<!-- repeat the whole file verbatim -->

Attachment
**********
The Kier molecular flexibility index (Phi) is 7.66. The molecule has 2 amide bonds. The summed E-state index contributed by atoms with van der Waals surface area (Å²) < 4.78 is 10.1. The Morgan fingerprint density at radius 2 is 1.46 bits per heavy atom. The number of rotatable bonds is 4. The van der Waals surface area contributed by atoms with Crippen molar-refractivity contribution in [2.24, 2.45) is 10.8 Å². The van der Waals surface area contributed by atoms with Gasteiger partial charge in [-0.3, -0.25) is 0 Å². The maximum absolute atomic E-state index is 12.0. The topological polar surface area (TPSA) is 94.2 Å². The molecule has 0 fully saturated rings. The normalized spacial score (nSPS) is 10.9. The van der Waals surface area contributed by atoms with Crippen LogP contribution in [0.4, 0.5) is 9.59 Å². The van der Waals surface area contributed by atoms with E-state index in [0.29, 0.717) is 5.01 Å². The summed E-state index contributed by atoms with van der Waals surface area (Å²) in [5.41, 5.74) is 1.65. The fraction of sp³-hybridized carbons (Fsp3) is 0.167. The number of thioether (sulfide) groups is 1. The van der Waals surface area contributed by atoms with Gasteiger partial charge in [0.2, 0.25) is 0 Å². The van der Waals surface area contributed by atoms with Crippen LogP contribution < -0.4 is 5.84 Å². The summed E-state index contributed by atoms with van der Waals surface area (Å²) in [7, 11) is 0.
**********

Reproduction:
The Kier molecular flexibility index (Phi) is 7.66. The molecule has 2 amide bonds. The summed E-state index contributed by atoms with van der Waals surface area (Å²) < 4.78 is 10.1. The Morgan fingerprint density at radius 2 is 1.46 bits per heavy atom. The number of rotatable bonds is 4. The van der Waals surface area contributed by atoms with Crippen molar-refractivity contribution in [2.24, 2.45) is 10.8 Å². The van der Waals surface area contributed by atoms with Gasteiger partial charge in [-0.3, -0.25) is 0 Å². The maximum absolute atomic E-state index is 12.0. The topological polar surface area (TPSA) is 94.2 Å². The molecule has 0 fully saturated rings. The normalized spacial score (nSPS) is 10.9. The van der Waals surface area contributed by atoms with Crippen LogP contribution in [0.4, 0.5) is 9.59 Å². The van der Waals surface area contributed by atoms with E-state index in [0.29, 0.717) is 5.01 Å². The summed E-state index contributed by atoms with van der Waals surface area (Å²) in [5.41, 5.74) is 1.65. The fraction of sp³-hybridized carbons (Fsp3) is 0.167. The number of thioether (sulfide) groups is 1. The van der Waals surface area contributed by atoms with Gasteiger partial charge in [0.2, 0.25) is 0 Å². The van der Waals surface area contributed by atoms with Crippen LogP contribution < -0.4 is 5.84 Å². The summed E-state index contributed by atoms with van der Waals surface area (Å²) in [7, 11) is 0.